Color-Coordinating the Recession


You reportedly tried to help set up Linda Stein, the first scary super-powerful agent, before her death.

I did not set her up on dates. I would have loved to! We had known each other for many, many years, and became close in the last year of her life. … She called me for a referral for a project that’s still ongoing at the moment. … It’s in the Dakota. … You know what, maybe they would have done things differently, but they had already bought the apartment. What are you going to do? It needed to be renovated and they’re going ahead with it.


At the huge but troubled Manhattan House, you designed a tribute to the former resident Grace Kelly, even though her own apartment there was reportedly quite drab. Did you have to force yourself to forget it’s a postwar white-brick complex?

But it’s the first white-brick building! At this point we use the term pejoratively, but then it was a breath of fresh air; it was an entire block pulled away from the perimeters; it was white-brick to look clean and modern; it was raised on that marvelous base. It’s an important piece of architecture.


At 23 Gramercy Park South, a $22 million townhouse that’s been on the market for years, you designed a room in the style of Californication—other rooms got different Showtime TV themes. The house is still unsold. Will interior-design real estate gimmicks, to use a mean word, stop working in the recession?

Of course, when you have that kind of opportunity, if you want to call it a gimmick, I think of it more as a joint marketing effort … You know what, it doesn’t work each time, but all you need is one buyer.


In 2001, when you were hired to redesign Gracie Mansion, a quote in a Times article said of you, ‘He hasn’t truly cracked the Upper East Side. … People don’t know how to classify him and because of that he is not regarded as one of the great designers.’ How did that change?

Well, of course at that point I’d been in business for 22 years, so I must have been doing something right. … Having had the opportunity to work on Gracie Mansion and City Hall, more people were curious about me, or became more aware of me.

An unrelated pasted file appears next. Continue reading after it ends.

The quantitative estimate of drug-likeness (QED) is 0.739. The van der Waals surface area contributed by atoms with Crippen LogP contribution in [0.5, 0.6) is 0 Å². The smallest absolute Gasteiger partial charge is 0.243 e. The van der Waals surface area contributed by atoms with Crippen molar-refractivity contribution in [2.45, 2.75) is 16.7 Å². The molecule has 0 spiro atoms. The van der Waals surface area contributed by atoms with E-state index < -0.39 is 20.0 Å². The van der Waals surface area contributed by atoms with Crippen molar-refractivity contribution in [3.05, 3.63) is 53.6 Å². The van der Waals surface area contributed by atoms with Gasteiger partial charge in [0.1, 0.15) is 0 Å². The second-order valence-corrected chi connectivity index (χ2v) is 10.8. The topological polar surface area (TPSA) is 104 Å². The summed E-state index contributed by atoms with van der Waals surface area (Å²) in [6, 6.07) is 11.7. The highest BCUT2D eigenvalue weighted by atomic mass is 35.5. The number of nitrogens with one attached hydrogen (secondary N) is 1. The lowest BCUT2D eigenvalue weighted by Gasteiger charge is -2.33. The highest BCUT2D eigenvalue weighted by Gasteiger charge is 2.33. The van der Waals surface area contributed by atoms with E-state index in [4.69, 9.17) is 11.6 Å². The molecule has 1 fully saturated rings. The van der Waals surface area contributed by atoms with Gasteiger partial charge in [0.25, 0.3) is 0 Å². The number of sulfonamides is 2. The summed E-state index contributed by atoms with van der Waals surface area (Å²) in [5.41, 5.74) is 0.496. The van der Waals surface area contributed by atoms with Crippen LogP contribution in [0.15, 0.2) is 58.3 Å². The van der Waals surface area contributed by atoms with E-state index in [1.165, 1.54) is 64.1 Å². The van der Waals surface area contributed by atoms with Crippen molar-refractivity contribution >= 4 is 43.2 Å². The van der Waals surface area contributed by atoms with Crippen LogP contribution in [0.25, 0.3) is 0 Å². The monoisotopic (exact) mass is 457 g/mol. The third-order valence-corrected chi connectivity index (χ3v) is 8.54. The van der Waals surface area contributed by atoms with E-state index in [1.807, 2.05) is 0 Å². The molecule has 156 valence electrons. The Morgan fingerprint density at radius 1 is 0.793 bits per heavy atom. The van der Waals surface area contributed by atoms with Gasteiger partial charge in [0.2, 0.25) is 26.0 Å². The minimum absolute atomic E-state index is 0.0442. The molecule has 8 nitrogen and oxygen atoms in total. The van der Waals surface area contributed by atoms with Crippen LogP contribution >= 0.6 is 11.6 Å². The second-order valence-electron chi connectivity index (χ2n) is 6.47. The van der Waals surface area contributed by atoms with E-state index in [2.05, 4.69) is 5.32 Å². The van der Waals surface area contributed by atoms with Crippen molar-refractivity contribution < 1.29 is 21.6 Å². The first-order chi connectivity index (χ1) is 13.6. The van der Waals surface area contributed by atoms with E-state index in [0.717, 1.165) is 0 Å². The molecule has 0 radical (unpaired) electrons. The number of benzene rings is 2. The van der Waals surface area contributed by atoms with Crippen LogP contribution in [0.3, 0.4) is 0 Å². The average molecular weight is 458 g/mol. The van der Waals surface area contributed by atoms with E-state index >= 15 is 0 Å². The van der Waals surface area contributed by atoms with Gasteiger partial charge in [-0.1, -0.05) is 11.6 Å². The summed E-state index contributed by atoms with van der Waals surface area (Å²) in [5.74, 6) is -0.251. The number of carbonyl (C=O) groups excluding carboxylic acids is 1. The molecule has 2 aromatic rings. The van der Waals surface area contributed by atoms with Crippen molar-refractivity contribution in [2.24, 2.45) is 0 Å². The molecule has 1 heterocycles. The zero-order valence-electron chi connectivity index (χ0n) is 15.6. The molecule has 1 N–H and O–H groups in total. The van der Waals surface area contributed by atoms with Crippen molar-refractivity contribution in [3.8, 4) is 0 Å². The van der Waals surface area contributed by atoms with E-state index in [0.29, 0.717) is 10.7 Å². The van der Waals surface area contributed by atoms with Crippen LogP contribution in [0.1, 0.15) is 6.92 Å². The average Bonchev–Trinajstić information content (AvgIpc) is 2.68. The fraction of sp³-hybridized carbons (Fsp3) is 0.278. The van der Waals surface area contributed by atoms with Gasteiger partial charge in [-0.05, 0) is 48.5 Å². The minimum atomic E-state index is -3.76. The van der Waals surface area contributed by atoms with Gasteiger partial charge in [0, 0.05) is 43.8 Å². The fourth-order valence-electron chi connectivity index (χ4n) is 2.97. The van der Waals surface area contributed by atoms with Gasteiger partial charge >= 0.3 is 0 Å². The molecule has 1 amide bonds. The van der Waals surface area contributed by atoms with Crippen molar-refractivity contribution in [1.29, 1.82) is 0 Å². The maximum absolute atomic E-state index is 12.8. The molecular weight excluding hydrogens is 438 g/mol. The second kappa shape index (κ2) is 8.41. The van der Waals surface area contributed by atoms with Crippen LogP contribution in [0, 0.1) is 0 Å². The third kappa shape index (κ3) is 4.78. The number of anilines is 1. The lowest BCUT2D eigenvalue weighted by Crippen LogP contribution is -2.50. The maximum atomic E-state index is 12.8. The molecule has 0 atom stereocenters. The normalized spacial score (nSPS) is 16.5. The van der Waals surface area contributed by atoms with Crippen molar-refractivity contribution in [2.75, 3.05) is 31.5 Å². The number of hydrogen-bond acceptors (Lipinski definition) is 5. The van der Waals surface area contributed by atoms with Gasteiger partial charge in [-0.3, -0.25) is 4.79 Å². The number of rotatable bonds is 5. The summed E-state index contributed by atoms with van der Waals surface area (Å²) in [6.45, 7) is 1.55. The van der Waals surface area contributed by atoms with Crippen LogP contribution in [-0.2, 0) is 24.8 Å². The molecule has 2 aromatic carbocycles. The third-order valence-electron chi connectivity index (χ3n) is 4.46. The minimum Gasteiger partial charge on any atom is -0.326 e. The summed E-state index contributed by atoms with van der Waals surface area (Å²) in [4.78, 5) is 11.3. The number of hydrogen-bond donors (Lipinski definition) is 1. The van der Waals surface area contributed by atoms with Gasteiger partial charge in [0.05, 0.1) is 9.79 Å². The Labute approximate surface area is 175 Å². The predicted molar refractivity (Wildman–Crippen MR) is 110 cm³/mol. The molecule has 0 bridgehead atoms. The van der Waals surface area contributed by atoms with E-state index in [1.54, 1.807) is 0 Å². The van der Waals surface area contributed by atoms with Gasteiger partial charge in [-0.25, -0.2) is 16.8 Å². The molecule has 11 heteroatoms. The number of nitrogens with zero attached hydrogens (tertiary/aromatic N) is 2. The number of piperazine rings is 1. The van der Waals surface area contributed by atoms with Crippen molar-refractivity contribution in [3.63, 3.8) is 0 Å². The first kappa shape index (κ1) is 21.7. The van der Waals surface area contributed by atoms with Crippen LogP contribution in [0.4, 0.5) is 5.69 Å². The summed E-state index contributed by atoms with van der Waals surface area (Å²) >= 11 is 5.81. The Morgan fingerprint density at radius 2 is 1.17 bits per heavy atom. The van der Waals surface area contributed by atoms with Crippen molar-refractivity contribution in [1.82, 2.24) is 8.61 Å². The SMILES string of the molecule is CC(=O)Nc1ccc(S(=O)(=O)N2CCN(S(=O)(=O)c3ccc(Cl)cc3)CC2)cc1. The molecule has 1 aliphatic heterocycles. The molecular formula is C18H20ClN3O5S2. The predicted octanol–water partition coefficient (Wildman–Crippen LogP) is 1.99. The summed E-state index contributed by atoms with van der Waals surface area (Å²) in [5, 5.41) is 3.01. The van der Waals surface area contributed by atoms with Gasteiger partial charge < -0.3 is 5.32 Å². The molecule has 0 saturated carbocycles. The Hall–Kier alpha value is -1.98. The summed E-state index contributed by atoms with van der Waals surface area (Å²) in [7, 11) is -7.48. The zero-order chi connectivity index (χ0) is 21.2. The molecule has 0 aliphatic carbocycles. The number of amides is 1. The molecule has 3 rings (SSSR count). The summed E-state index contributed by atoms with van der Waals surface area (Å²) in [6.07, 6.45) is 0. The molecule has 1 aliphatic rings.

And you also designed Mayor Bloomberg’s 79th Street place, his horse farm in North Salem, his Cadogan Square apartment, plus City Hall’s new marriage bureau and wedding chapels. What design issues have you quarreled over?

When one has a fabulous relationship with a client for a long time, you obviously have a dialogue and a comfort and a trust that is a major and important component of each and every relationship.


You’ve never designed at 740 Park or 834 Fifth. Are you interested in patrician uptown co-ops?

Oh, absolutely! What I find exciting is working on different things. If I worked on the same thing day in and day out I would fall asleep, go into a Rumpelstiltskin 100-year nap. Was it Rumpelstiltskin who went into a 100-year nap? Somebody took a 100-year nap. … What I enjoy is that I have the opportunity to work on updated restorations of an apartment like at the Dakota, a historic preservation like I did at Gracie Mansion, a contemporary downtown loft space like I’m creating for myself in far West Chelsea … And we’re doing two radiation oncology clinics in Jacksonville, Fla.


Is that something that you would never have taken two years ago?

No, absolutely not. I love the clients—we started in a residential relationship, doing their house.And the doctor wanted something different.


Color-Coordinating the Recession